Region: California, Napa Valley | ABV: 14.9% | Tasting Notes: Red plum, Cherry, Sandalwood, Black tea.
What’s a proper Napa Valley red blend that doesn’t feature a large percentage of its famous cabernet sauvignon? This doozy from Paraduxx, under the banner of the Duckhorn Vineyards portfolio, is about as Napa as a red blend can get. It’s almost half cabernet, but also includes petit verdot, zinfandel, and even a little bit of tempranillo. Overall fruity with creamy tannins.
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Runner-up Best California: 2014 Jonata Fenix Ballard Canyon, Santa Barbara, Central Coast, California
Region: California, Central Coast, Santa Barbara, Ballard Canyon | ABV: 14.5% | Tasting Notes: Plum, Blackberry, Cherry, Cocoa.
Napa Valley gets a lot of recognition for its wines, but California’s a big state, and representing California’s Central Coast is this 2014 Fenix red blend from Jonata. Winemaker Matt Dees is something of a wunderkind in the field with specialties in understanding soil science and tannin structure. This blend is a fine example of his handy work: merlot-heavy with parts cabernet sauvignon, cabernet franc, and petit.
Best Italian: Frescobaldi Tenuta Perano Chianti Classico 2016
Region: Italy, Tuscany, Chianti | ABV: 13.5% | Tasting Notes: Black cherry, Violet, Blackberry, Balsamic.
In Tuscany, there’s one particular family that has been making knock-out red blends for 700 years. That family is none other than the Frescobaldi family, and their 2016 Tenuta Perano is what’s on the menu. It’s another masterwork from an Italian institution, boasting soft tannins and savory aromas—something that belongs in a museum but is available to drink.
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Best South African: Beeslaar Pinotage 2018
Region: South Africa, Stellenbosch | ABV: 14.5% | Tasting Notes: Cherry, Plum, Vanilla, Crème brûlée.
Winemaker Abrie Beeslaar used to lend his expertise to Kanonkop, another winery in the highly regarded Stellenbosch region, but now runs his own label in the same South African landscape. Pinotage, an inky cousin of pinot noir spliced with cinsault, has been around since the 1920s, but most growers didn’t know how to turn it into great wine until the 21st century. This particular 2018 bottle from Beeslaar is the latest in an upward-trending profile for the pinotage, a distinctly South African wine.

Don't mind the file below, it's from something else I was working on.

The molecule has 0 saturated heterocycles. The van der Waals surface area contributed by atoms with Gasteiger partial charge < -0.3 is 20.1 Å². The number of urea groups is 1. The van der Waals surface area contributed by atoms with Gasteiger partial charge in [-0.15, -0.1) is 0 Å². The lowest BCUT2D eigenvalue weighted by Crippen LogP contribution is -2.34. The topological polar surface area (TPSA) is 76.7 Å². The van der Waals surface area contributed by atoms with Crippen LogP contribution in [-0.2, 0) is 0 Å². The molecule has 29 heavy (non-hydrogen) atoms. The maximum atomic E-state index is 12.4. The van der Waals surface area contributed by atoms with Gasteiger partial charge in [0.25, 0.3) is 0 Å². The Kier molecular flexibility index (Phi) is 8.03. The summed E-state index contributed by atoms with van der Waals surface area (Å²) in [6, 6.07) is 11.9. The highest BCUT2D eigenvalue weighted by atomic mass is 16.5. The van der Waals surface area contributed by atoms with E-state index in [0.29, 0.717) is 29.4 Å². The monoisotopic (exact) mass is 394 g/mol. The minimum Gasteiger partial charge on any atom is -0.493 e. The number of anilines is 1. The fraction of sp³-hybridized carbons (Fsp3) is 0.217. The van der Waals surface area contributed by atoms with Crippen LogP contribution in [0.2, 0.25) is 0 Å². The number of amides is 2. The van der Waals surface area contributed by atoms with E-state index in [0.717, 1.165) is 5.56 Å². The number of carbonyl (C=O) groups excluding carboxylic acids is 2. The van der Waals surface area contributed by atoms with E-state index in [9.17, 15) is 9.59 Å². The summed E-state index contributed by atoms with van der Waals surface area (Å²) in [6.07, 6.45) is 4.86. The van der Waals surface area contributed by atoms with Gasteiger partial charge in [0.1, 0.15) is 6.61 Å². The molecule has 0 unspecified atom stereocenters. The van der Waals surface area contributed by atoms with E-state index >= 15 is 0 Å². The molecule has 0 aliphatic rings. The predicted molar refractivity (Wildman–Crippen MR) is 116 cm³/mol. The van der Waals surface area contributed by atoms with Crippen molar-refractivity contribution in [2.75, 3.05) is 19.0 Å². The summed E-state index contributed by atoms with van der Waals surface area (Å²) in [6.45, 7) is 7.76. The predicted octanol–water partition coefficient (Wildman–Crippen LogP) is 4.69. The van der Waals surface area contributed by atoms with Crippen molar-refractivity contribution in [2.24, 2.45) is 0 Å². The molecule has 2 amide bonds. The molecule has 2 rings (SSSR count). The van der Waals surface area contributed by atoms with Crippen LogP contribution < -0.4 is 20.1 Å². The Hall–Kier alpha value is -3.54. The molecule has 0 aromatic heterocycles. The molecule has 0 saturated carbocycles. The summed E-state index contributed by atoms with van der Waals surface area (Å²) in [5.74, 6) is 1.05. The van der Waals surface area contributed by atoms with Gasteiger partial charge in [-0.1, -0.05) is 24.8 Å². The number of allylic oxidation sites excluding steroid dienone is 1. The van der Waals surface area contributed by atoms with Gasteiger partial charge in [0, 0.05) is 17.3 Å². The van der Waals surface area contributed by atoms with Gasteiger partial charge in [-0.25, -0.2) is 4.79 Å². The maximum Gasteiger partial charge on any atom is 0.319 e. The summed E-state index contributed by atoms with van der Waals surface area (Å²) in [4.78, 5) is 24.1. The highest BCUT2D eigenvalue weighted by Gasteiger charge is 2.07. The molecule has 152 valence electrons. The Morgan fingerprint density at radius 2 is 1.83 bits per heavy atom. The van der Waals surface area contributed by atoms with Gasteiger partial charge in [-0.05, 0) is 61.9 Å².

Best Portugal: Herdade Do Esporao Reserva Red 2016
Region: Portugal, Alentejo DOC | ABV: 15% | Tasting Notes: Blueberry, Blackberry, Black cherry, Clove.
With 750 years of wine production under its belt, the Herdade Do Esporao estate in Portugal is more than just a great winery; it’s also a dynamo tourist destination. And if you’re lucky enough to find yourself taking selfies among its historic vineyards, its 2016 Reserva Red bottle is the one to seek. It’s alive with varietals distinctive of the Iberian peninsula, such as Alicante Bouschet, Aragonez, Trincadeira, and a splash of Cabernet Sauvignon; aged in both French and American oak barrels, and full of dark fruit and spice undertones.
Best French: Ogier Gigondas Dentellis 2017
Region: France, Rhone, Gigondas | ABV: 14% | Tasting Notes: Raspberry, Pepper, Blackberry, Cherry.
Once again, France’s southern Rhone region makes an appearance on this list, and maybe it’s because of their distinctive French grape blends. This 2017 bottle comes from Ogier, a winery in the business since 1859, and features southern Rhône favorites such as syrah, grenache, and mourvédre. Smooth, full-bodied, and aged twelve months in oak barrels, this wine does France proud.
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Jonathan Cristaldi has written about wine and spirits for more than a decade. He regularly tastes wines from around the globe and personally tasted every wine in this roundup. Cristaldi was named a "Wine Prophet" by Time Out New York for his witty and often avant-garde approach to wine education.